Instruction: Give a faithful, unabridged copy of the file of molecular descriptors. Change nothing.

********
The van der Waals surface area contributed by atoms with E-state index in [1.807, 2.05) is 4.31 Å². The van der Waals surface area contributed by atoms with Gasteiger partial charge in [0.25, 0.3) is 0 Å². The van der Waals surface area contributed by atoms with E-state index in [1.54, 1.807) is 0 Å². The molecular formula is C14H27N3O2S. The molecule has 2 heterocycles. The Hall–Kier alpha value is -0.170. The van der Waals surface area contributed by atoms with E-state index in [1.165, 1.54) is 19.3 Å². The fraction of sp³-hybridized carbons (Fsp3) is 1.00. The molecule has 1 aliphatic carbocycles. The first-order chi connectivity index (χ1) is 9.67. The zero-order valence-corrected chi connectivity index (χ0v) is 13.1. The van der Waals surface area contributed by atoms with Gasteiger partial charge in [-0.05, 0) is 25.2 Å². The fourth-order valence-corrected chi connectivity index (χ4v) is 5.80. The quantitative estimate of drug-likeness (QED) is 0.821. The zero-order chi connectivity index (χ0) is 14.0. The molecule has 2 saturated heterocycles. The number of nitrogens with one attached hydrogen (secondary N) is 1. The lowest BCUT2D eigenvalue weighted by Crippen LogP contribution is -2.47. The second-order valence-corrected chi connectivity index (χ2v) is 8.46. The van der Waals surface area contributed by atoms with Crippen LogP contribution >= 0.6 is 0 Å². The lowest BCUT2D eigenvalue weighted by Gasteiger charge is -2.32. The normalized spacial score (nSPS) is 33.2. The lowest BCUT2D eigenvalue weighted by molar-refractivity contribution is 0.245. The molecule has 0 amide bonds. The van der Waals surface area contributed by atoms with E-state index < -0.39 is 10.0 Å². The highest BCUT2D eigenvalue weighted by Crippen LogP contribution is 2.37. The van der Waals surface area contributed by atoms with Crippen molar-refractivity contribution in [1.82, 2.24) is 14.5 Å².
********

The van der Waals surface area contributed by atoms with E-state index in [1.807, 2.05) is 4.31 Å². The van der Waals surface area contributed by atoms with Gasteiger partial charge in [0.25, 0.3) is 0 Å². The van der Waals surface area contributed by atoms with E-state index in [1.54, 1.807) is 0 Å². The molecular formula is C14H27N3O2S. The molecule has 2 heterocycles. The Hall–Kier alpha value is -0.170. The van der Waals surface area contributed by atoms with E-state index in [1.165, 1.54) is 19.3 Å². The fraction of sp³-hybridized carbons (Fsp3) is 1.00. The molecule has 1 aliphatic carbocycles. The first-order chi connectivity index (χ1) is 9.67. The zero-order valence-corrected chi connectivity index (χ0v) is 13.1. The van der Waals surface area contributed by atoms with Gasteiger partial charge in [-0.05, 0) is 25.2 Å². The fourth-order valence-corrected chi connectivity index (χ4v) is 5.80. The quantitative estimate of drug-likeness (QED) is 0.821. The zero-order chi connectivity index (χ0) is 14.0. The molecule has 2 saturated heterocycles. The number of nitrogens with one attached hydrogen (secondary N) is 1. The lowest BCUT2D eigenvalue weighted by Crippen LogP contribution is -2.47. The second-order valence-corrected chi connectivity index (χ2v) is 8.46. The van der Waals surface area contributed by atoms with Crippen LogP contribution >= 0.6 is 0 Å². The lowest BCUT2D eigenvalue weighted by Gasteiger charge is -2.32. The normalized spacial score (nSPS) is 33.2. The lowest BCUT2D eigenvalue weighted by molar-refractivity contribution is 0.245. The molecule has 0 amide bonds. The van der Waals surface area contributed by atoms with E-state index < -0.39 is 10.0 Å². The highest BCUT2D eigenvalue weighted by Crippen LogP contribution is 2.37. The van der Waals surface area contributed by atoms with Crippen molar-refractivity contribution in [1.82, 2.24) is 14.5 Å².